Case study

Use of health economics tools by Shropshire Public Health

Local authority use of the PHE prioritisation framework to help rank public health programmes.



The Shropshire public health team used the Public Health England (PHE) Prioritisation Framework (PF) to evaluate the potential impact of its public health programmes and to assess its priority health programme areas. They found the framework to be a logical, helpful process for aligning scoring criteria to both public health and Shropshire Local Authority priorities which is helpful for communicating commissioning intentions and value of services to senior decision makers, elected members and wider partners. The process has also been beneficial for promoting discussion and sharing learning to explore possible future collaborative opportunities for joint commissioning. We would recommend that if repeated, wider partners from across the local health and social care system should be involved in using the framework to set shared objectives prior to any discussions about reductions or changes to budgets.


The Shropshire public health team wished to identify evidence-based spending decisions across its priority public health programmes funded by the public health grant and for each programme identify evidence relating to its current levels of investment compared to its outcomes.

What was involved?

Shropshire Public Health has the following priority health programme areas:

  • social prescribing
  • MSK and falls
  • type 2 diabetes prevention
  • 0 to 25 years public health nursing and health visiting
  • substance misuse
  • sexual health
  • NHS health checks
  • mental health and wellbeing
  • tobacco control

Each of these priority areas was first assessed against Shropshire’s first and second level criteria for public health:

  • support asset based community development
    • strengthen communities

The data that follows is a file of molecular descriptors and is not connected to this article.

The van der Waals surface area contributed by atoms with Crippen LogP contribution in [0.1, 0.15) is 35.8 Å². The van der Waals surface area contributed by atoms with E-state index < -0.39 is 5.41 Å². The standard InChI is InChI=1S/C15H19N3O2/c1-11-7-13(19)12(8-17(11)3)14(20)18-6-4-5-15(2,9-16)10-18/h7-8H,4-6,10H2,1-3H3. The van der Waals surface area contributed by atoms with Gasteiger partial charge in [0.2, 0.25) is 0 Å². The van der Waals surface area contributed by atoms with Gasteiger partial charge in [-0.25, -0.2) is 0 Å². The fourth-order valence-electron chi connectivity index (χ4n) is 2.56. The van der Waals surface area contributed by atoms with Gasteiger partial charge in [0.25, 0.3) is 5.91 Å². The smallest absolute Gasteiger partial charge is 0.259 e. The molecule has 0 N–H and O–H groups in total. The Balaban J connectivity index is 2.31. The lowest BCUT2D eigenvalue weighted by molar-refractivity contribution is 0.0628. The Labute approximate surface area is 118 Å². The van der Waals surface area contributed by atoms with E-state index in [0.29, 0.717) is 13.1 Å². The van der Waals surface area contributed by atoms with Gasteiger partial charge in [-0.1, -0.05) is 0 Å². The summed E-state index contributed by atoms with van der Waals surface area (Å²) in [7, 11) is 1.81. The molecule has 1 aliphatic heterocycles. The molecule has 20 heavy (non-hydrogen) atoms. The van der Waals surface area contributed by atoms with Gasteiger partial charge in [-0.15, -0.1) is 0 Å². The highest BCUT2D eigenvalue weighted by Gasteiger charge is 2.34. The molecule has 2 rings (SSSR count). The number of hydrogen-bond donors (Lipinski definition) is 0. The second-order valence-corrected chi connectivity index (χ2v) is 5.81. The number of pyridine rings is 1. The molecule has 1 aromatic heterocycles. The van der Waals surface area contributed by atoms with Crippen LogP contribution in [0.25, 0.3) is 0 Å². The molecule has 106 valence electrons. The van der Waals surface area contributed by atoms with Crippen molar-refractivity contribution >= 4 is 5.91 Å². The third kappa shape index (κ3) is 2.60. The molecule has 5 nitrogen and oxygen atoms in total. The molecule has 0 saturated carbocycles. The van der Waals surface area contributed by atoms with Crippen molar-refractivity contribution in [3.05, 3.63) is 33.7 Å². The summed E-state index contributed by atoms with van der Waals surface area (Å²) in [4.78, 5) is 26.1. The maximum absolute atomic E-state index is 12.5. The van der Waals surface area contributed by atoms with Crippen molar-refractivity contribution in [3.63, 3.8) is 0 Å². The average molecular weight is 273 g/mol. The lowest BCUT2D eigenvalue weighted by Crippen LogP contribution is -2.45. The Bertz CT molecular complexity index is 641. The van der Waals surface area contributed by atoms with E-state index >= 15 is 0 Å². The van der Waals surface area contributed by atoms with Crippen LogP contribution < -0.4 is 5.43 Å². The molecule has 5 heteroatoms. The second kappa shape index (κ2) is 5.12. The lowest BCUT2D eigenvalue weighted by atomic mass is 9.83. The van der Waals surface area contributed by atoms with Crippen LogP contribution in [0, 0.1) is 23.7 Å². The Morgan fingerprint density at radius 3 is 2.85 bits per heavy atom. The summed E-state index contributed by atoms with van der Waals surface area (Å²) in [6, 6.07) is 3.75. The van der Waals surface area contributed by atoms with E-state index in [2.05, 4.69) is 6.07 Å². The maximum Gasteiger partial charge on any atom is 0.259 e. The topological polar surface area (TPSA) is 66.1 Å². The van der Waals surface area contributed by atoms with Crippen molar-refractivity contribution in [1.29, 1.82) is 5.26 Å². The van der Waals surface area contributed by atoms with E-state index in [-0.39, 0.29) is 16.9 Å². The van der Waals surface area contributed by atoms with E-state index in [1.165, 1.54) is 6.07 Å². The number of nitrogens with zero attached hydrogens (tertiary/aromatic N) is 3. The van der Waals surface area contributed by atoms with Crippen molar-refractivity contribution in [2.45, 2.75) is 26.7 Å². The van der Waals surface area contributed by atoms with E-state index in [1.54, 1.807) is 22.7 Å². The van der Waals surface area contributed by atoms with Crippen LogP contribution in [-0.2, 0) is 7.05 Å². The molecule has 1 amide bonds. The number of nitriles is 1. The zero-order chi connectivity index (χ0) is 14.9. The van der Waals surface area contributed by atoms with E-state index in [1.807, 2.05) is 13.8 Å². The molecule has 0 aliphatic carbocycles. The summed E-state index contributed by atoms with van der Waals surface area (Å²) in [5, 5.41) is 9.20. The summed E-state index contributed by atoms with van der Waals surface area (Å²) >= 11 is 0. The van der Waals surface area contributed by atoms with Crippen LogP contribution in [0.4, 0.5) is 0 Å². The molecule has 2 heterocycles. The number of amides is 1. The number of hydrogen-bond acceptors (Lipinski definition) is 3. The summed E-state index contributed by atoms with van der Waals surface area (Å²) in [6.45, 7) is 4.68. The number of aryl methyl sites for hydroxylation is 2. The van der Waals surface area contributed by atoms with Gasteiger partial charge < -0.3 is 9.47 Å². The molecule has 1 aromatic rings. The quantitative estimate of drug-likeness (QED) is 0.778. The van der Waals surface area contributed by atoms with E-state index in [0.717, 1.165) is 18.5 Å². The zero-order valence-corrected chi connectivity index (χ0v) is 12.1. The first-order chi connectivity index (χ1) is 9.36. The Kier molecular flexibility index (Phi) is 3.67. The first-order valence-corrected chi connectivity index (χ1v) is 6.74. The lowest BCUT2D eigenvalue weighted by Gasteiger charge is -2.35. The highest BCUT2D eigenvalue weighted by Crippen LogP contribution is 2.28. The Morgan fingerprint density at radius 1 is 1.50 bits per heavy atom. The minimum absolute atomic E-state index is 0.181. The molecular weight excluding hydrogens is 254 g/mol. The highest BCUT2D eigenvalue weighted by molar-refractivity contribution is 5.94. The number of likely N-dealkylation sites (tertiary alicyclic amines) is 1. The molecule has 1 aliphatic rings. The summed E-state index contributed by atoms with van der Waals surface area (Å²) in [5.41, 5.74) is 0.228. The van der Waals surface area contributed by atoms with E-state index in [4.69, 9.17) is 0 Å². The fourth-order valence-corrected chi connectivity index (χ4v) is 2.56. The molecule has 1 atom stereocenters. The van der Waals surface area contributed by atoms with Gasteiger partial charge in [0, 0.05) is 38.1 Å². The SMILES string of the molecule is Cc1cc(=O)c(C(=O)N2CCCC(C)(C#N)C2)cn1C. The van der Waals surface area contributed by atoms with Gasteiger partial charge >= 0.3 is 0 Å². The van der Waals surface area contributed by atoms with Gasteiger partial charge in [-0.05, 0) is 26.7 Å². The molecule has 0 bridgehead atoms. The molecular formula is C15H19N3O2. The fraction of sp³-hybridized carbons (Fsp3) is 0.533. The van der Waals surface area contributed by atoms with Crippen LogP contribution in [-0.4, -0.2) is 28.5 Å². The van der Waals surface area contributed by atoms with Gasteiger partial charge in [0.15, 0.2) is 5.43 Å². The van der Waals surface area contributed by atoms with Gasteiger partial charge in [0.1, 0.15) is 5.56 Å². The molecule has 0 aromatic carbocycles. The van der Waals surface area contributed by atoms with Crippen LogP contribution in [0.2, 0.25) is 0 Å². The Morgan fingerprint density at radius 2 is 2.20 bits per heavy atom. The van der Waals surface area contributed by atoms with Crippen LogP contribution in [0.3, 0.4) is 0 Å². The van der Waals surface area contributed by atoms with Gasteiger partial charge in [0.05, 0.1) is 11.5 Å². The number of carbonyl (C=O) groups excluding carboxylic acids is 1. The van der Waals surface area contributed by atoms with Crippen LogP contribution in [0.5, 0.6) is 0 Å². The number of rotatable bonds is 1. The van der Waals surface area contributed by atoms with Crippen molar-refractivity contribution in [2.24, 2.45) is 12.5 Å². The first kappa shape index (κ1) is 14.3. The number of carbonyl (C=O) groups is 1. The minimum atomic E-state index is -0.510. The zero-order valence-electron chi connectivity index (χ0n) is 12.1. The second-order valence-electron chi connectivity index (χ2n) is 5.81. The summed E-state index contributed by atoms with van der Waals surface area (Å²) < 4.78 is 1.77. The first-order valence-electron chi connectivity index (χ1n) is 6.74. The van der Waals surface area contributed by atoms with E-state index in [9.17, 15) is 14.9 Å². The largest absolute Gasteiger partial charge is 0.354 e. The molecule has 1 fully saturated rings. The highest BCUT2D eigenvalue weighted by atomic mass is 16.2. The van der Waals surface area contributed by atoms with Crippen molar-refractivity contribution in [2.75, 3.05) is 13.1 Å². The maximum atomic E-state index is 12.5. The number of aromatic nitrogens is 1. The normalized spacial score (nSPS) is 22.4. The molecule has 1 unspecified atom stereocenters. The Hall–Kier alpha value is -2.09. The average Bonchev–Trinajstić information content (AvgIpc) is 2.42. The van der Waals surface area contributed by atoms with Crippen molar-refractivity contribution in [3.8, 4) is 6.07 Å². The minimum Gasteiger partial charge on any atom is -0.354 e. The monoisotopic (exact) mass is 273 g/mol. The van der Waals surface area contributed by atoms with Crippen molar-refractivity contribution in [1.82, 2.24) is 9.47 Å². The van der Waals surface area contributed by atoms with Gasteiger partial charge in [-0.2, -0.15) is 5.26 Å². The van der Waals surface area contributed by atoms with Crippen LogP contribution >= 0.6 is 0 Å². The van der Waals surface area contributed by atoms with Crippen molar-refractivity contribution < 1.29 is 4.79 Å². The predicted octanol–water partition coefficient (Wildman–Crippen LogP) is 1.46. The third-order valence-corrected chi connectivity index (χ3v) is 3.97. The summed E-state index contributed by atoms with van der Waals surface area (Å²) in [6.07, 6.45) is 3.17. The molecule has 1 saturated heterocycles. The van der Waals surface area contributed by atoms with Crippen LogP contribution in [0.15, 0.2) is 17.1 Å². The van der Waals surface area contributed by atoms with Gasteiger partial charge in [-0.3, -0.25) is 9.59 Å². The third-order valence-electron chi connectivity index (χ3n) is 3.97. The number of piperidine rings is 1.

• volunteer and peer roles
    • access to community resources
  • help people live long, happy productive lives and improve population health and wellbeing
    • social and emotional health improvement
    • physical health improvement
  • health inequalities (including older people, geographic location, deprivation, looked after children, homelessness)
    • improve access
    • health inequalities (including older people, geographic location, deprivation, looked after children, homelessness)
  • join up services and reduce health and social care demand
    • cost effectiveness and ROI
    • reduce demand for health and social care services
    • political acceptance

For each programme area, the level of investment was identified, the outcomes determined and the feasibility for change.

A resulting dashboard indicated that the programme areas with the highest potential for achieving the above criteria were:

  • NHS Health Checks
  • 0 to 25 year service
  • substance misuse
  • tobacco control

The toolkit provided a summary dashboard for recording discussion on changes in the direction of spending and to model different scenario plans in order to adjust allocated budgets to each of the programme areas and model the difference in value added (value is based on likelihood to deliver against the identified criteria).

However, it was decided against solely using the outcomes from the toolkit to make these directions of spending suggestions or make recommendations about the best use of resources, due to the uncertainty over the next few years of local financial sustainability.

The team recognised that it would be essential for wider partners to be included within discussions, prior to any decision being made on adjusting budgets, given the potential impact on their services and how programmes may be delivered in the future.